Several historians (most recently in this piece at Slate) have pointed out the coded language of contraceptive advertisements in the nineteenth and twentieth centuries and attributed the use of this code to the desire to avoid prosecution for selling products that at best operated in a legal gray area and at worst were outright illegal. The coded language, then, allowed them to avoid stating explicitly the actual intended use of their products. When that code, though, is deciphered using the medical language of the time, it becomes clear that there is more to this story.
By the 1860’s, advertisements for over twenty-five different chemical abortifacients could be found in newspapers, periodicals, and pharmacies. These products — advertised as “cures” for “obstructed menses” or “interrupted menstruation” — operated rhetorically within the space between abnormal functioning of the female system due to disease, which necessitated medical intervention, usually in the form of a medically-induced miscarriage, and the normal absence of menstruation due to pregnancy. Indeed the popular periodicals of the time featured ads that offered to cure “suppressed menses,” “suppression, irregularity, or retention of the menses,” and “the irregularities, suppressions and obstructions of Nature.” These advertisements helped create a view of pregnancy as an unhealthy and dangerous state for the female body.
Two particular examples come to mind. Dr. Geissner’s Menstrual Pills, for example, illustrated the way that the ads’ focus on “obstructions of Nature” participated in a view of reproductive obstructions as harmful for women, while also promising to “act like a charm … never failing to afford relief, and always successful as a preventative.” In effect, the product claimed to both remove and prevent menstrual obstructions, or to either induce miscarriage or prevent pregnancy in the first place. The Compound Vegetable Systematic Pills also were advertised as “strong cathartic or purgative pills” that acted as a “deobstruent” agent for the female reproductive system. Again, the ads promised to remove these “obstructions of customary evacuations,” of course referencing the evacuation that does occur during a woman’s normal menstrual cycle but does not occur when the female system is obstructed by pregnancy. These ads, and many more like them, made it clear that these “customary evacuations” were a necessary part of the normal, healthy functioning of the female system and that any obstruction posed potential health risks for women. The ads’ coded language allowed women to separate the regulating of the health of their “system” from the regulating of sexual reproduction by relying on a medical view of pregnancy as potentially unhealthy and dangerous for women.
“Maternal deaths remain the second largest killer of women of childbearing age, 99% of which occur in developing countries without reliable access to modern birth control.”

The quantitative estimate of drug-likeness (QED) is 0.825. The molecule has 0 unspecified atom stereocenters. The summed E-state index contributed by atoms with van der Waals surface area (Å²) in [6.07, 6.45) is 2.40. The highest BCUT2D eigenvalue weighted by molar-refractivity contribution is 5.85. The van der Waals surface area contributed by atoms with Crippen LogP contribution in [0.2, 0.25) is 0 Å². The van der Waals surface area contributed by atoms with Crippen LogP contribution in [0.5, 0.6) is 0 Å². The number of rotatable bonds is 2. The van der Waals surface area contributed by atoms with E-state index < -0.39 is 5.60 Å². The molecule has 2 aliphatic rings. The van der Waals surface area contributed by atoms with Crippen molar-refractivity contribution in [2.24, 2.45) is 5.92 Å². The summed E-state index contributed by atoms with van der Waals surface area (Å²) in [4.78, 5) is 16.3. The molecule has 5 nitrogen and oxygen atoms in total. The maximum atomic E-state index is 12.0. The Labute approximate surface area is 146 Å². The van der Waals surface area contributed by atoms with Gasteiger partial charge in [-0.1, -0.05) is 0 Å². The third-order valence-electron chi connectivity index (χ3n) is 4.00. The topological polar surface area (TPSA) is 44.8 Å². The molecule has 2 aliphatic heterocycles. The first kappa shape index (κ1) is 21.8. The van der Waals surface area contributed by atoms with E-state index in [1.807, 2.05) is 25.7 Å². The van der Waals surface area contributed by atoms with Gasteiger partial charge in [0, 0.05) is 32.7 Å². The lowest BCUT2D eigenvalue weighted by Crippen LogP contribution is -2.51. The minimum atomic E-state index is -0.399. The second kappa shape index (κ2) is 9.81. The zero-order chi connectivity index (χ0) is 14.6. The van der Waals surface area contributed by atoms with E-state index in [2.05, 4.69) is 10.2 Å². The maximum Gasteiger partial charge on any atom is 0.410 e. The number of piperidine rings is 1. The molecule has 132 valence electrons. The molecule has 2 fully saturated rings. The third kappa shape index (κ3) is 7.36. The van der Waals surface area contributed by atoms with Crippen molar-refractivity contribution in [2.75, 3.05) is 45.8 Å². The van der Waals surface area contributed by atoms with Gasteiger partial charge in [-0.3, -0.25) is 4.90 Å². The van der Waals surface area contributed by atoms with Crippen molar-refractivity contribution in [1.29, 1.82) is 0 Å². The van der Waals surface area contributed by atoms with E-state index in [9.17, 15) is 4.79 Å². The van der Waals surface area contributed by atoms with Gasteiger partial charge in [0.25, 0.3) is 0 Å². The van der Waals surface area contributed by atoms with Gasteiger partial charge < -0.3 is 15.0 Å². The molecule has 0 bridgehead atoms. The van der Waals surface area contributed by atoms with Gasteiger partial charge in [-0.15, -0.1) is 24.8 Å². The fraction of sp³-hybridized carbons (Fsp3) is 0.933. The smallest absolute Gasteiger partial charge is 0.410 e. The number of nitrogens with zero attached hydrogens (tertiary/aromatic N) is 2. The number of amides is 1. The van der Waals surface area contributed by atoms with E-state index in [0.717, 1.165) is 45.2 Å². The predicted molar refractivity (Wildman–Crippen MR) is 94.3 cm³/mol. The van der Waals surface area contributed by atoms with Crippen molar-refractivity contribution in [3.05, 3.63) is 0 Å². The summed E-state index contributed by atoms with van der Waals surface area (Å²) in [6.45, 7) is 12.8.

The scientific community, in fact, has not disproved the view of pregnancy as risky for the female body — just the opposite. Reproductive science continues to reveal just how dangerous pregnancy is for women’s bodies, despite the advances that modern medicine has made. According to the CDC, severe maternal morbidity, or severe, life-threatening complications during pregnancy, affects 50,000 women in the United States every year and that rate is actually rising, not falling. In fact, according to some estimates by the CDC, the maternal death rate in the United States has doubled since the 1980s, largely due to factors like an aging population of women undergoing pregnancy, increasing preexisting conditions such as obesity and diabetes, and the increase in cesarian delivery. And while pregnancy certainly is much safer today in developed countries than it was before the introduction of antibiotics and other methods to control infection in the twentieth century, our sense that pregnancy is not a health risk for women, it seems, is misguided. Indeed, maternal deaths remain the second largest killer of women of childbearing age, 99% of which occur in developing countries without reliable access to modern birth control.
As these numbers show, avoiding the physical drain and risks of “perpetual pregnancy” is a health issue. Being able to space pregnancies and decide when to take on these risks is a health issue. Access to birth control is a health issue. Perhaps a return to a medical and cultural focus on the dangers, risks, and complications inherent in pregnancy and a rejection of the cultural sentimentalizing of it as a safe, idyllic period of mother/fetus bonding would help turn the rising tide of political posturing that limits women’s access to birth control. Perhaps more focus on the risks of pregnancy would allow us to see contraceptives for what they are — life-saving medical products for women. Perhaps the creators of those advertisements in the nineteenth century were onto something.
 Matus, Jill L. Unstable Bodies: Victorian Representations of Sexuality and Maternity. Manchester: Manchester University Press, 1995, 32.
 Smith-Rosenberg, Carroll. Disorderly Conduct: Visions of Gender in Victorian America. 1st ed. New York: A.A. Knopf, 1985, 184.
 Hollick, Frederick. Diseases of Woman. New York: Excelsior Publishing House, 1876, 604.
 Caron, Simone M. Who Chooses?: American Reproductive History since 1830. Gainesville: University Press of Florida, 2008, 16.
 Gaston, J.M., “Treatment of Menorrhagia,” The New Hampshire Journal of Medicine 7.8 (1857): 228.
Feature image: “Revisión,” taken on March 11, 2010. Licensed CC BY 2.0 by Daniel Lobo.